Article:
Ireland fifth most expensive state in European Union

Ireland has highest fertility rate and second highest class size in EU according to CSO

Ireland was the only country in the EU to experience a decrease in inflation between 2008 and 2012 but prices remain high by EU standards according to a new report from the Central Statistics Office.

Ireland was the only country in the EU to experience a decrease in inflation between 2008 and 2012 but prices remain high by EU standards according to a new report from the Central Statistics Office.

Tue, Jan 21, 2014, 13:52

Ireland is the fifth most expensive state in the EU, according to a new report from the Central Statistics Office.

According to the report, only Denmark, Finland, Sweden and Luxembourg are more expensive places to live within the EU, with Irish prices 15 per cent above the EU average.

The report, Measuring Ireland’s Progress 2012, said this was a “considerable improvement” on the 2008 figure, when Irish prices were the second highest in the EU, at 30 per cent above the EU average.

The report looked at comparative statistics for Ireland against other EU member states in that year. Among the categories examined are the economy, employment and education.

Ireland has the highest fertility rate and the second lowest divorce rate in the EU in 2012. Its population is increasing at the third highest rate in the EU and it has the highest proportion of young people and the second lowest proportion of old people in the EU.

Average class size at primary level in Ireland is the second highest in the EU, though the early school-leaver rate is better than the EU average. The proportion of the population aged 25-34 in Ireland that has completed third-level education is the fourth highest in the EU.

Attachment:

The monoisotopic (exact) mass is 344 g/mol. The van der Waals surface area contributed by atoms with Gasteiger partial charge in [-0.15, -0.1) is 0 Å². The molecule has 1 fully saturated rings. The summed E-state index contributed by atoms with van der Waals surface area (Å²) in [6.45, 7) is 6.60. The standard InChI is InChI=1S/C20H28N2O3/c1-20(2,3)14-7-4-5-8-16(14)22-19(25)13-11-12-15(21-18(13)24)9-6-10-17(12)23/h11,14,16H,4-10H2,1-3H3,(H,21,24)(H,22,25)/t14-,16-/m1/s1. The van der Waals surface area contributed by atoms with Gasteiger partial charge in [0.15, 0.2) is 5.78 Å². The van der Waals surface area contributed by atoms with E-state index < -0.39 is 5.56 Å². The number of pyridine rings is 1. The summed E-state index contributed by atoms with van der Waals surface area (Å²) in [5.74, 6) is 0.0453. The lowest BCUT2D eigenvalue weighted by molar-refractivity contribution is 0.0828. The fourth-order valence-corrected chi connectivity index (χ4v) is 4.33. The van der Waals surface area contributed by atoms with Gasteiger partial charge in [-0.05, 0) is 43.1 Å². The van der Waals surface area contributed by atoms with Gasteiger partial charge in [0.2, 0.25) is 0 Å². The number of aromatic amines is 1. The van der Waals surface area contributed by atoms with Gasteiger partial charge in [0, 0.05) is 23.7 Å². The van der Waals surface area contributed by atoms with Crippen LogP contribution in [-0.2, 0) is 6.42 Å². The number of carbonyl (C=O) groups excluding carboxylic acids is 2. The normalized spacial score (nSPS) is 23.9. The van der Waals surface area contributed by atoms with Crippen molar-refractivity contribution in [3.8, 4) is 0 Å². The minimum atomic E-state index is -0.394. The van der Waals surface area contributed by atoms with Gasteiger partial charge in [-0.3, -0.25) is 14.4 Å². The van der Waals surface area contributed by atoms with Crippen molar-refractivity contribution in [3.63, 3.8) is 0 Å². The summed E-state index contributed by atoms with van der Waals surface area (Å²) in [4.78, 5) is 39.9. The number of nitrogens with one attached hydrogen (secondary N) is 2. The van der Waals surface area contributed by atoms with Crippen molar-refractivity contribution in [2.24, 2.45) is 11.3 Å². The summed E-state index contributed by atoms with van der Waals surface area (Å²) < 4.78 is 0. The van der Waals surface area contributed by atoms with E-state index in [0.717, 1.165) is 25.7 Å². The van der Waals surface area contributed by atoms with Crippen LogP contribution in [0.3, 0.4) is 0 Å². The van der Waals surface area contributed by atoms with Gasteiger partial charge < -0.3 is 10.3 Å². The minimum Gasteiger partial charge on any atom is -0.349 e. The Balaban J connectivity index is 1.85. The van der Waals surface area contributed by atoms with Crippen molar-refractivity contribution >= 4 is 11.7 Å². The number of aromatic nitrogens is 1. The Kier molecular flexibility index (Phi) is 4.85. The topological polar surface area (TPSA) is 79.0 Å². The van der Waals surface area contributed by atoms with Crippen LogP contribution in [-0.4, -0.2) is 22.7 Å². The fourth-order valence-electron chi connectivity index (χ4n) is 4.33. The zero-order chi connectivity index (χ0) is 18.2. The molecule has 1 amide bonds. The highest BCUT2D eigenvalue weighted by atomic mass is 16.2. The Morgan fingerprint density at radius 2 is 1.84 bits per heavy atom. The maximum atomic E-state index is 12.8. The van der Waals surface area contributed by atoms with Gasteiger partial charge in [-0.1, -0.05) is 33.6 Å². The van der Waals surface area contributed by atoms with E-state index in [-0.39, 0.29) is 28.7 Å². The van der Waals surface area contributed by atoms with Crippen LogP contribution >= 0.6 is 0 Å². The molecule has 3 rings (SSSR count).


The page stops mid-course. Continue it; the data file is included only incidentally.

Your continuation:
As regards macroeconomic indicators, GDP rose slightly by 0.2 per cent in 2012. The public balance deficit was the third highest of any EU member state at just over 8 per cent of GDP, while government debt increased to 117.4 per cent of GDP, having been at only 44.2 per cent of GDP in 2008.

The number of new houses and apartments, after peaking at almost 90,000 in 2006, collapsed to 8,488 in 2012, below the level in 1970. Ireland’s employment rate was the fifth lowest in the EU, and its unemployment rate was the fifth highest in the EU. The productivity of the Irish workforce remained above the EU average.

The CSO main observations were:

Economy:

Despite low growth rate, Ireland had the third highest GDP per capita in the EU at 29 per cent above the EU average, although, based on GNI (gross national income), Ireland was the eleventh highest at 5 per cent above the EU average.

The productivity of the Irish workforce in 2012, measured by GDP per person employed, was 43 per cent higher than the EU average. As Irish employees work longer hours, the productivity per hour worked is relatively lower, but still 29 per cent above the EU average.

Employment and unemployment:

The employment rate (for those aged 15-64) in Ireland rose from 65.2 per cent in 2003 to 69.1 per cent in 2007, but fell to 58.8 per cent by 2012. However the employment rate increased slightly in 2013 to 60.2 per cent. The male employment rate was stable over the 2003 to 2008 period at about 76 per cent but fell sharply over the next three years to 62.4 per cent in 2012 before increasing slightly to 64.6 per c ent in 2013.

The female employment rate increased from 55.4 per cent in 2003 to 60.6 per cent in 2007 before falling to 55.2 per cent in 2012 and increasing slightly to 55.9 per cent in 2013. In 2012, Ireland’s employment rate was the fifth lowest in the EU, and its unemployment rate was the fifth highest rate in the EU.

Social cohesion: